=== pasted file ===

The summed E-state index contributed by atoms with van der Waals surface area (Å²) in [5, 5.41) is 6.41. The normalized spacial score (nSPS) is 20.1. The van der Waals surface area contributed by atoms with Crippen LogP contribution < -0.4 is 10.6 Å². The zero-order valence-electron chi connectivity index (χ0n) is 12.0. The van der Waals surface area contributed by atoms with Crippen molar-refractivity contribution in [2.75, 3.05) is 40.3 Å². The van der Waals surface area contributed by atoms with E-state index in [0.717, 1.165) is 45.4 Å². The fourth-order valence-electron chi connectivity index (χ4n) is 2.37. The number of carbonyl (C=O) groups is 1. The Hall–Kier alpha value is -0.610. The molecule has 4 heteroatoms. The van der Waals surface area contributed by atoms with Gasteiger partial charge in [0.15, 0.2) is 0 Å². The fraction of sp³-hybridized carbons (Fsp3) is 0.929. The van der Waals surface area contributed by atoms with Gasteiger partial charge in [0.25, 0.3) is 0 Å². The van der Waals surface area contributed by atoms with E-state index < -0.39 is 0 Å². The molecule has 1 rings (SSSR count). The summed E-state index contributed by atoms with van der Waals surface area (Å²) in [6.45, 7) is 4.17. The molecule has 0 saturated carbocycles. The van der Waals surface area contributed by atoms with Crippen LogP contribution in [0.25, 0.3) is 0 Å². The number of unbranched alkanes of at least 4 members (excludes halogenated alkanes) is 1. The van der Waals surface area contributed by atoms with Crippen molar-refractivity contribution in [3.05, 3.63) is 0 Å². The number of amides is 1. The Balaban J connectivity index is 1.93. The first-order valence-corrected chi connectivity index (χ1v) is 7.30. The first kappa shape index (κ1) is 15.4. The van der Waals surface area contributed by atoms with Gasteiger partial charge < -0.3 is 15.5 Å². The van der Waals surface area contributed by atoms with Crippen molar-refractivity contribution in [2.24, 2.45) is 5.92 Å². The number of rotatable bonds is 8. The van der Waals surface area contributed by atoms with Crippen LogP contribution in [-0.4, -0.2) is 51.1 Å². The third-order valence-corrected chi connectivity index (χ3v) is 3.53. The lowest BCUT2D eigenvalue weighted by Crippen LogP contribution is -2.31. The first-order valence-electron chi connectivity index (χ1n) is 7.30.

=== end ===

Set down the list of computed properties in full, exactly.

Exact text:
The summed E-state index contributed by atoms with van der Waals surface area (Å²) in [5, 5.41) is 6.41. The normalized spacial score (nSPS) is 20.1. The van der Waals surface area contributed by atoms with Crippen LogP contribution < -0.4 is 10.6 Å². The zero-order valence-electron chi connectivity index (χ0n) is 12.0. The van der Waals surface area contributed by atoms with Crippen molar-refractivity contribution in [2.75, 3.05) is 40.3 Å². The van der Waals surface area contributed by atoms with E-state index in [0.717, 1.165) is 45.4 Å². The fourth-order valence-electron chi connectivity index (χ4n) is 2.37. The number of carbonyl (C=O) groups is 1. The Hall–Kier alpha value is -0.610. The molecule has 4 heteroatoms. The van der Waals surface area contributed by atoms with Gasteiger partial charge in [0.15, 0.2) is 0 Å². The fraction of sp³-hybridized carbons (Fsp3) is 0.929. The van der Waals surface area contributed by atoms with Gasteiger partial charge in [0.25, 0.3) is 0 Å². The van der Waals surface area contributed by atoms with E-state index < -0.39 is 0 Å². The molecule has 1 rings (SSSR count). The summed E-state index contributed by atoms with van der Waals surface area (Å²) in [6.45, 7) is 4.17. The molecule has 0 saturated carbocycles. The van der Waals surface area contributed by atoms with Crippen LogP contribution in [0.25, 0.3) is 0 Å². The number of unbranched alkanes of at least 4 members (excludes halogenated alkanes) is 1. The van der Waals surface area contributed by atoms with Crippen molar-refractivity contribution in [3.05, 3.63) is 0 Å². The number of amides is 1. The Balaban J connectivity index is 1.93. The first-order valence-corrected chi connectivity index (χ1v) is 7.30. The first kappa shape index (κ1) is 15.4. The van der Waals surface area contributed by atoms with Gasteiger partial charge < -0.3 is 15.5 Å². The van der Waals surface area contributed by atoms with Crippen molar-refractivity contribution in [2.24, 2.45) is 5.92 Å². The number of rotatable bonds is 8. The van der Waals surface area contributed by atoms with Crippen LogP contribution in [-0.4, -0.2) is 51.1 Å². The third-order valence-corrected chi connectivity index (χ3v) is 3.53. The lowest BCUT2D eigenvalue weighted by Crippen LogP contribution is -2.31. The first-order valence-electron chi connectivity index (χ1n) is 7.30.